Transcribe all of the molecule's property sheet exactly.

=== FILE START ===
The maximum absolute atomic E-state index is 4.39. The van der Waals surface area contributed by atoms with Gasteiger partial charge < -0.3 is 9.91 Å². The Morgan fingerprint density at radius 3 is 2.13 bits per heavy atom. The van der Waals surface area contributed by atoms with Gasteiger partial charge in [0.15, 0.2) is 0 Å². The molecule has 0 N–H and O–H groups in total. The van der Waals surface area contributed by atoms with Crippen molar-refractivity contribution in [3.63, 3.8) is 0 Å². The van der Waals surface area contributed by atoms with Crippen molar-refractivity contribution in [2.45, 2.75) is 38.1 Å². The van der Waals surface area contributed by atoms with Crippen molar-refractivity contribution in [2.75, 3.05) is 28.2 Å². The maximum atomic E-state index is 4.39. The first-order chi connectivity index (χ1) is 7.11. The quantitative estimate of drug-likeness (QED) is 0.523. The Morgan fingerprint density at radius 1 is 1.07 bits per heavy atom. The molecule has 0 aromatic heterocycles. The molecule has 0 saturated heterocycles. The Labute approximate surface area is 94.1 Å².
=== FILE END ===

The maximum absolute atomic E-state index is 4.39. The van der Waals surface area contributed by atoms with Gasteiger partial charge < -0.3 is 9.91 Å². The Morgan fingerprint density at radius 3 is 2.13 bits per heavy atom. The van der Waals surface area contributed by atoms with Gasteiger partial charge in [0.15, 0.2) is 0 Å². The molecule has 0 N–H and O–H groups in total. The van der Waals surface area contributed by atoms with Crippen molar-refractivity contribution in [3.63, 3.8) is 0 Å². The van der Waals surface area contributed by atoms with Crippen molar-refractivity contribution in [2.45, 2.75) is 38.1 Å². The van der Waals surface area contributed by atoms with Crippen molar-refractivity contribution in [2.75, 3.05) is 28.2 Å². The maximum atomic E-state index is 4.39. The first-order chi connectivity index (χ1) is 7.11. The quantitative estimate of drug-likeness (QED) is 0.523. The Morgan fingerprint density at radius 1 is 1.07 bits per heavy atom. The molecule has 0 aromatic heterocycles. The molecule has 0 saturated heterocycles. The Labute approximate surface area is 94.1 Å².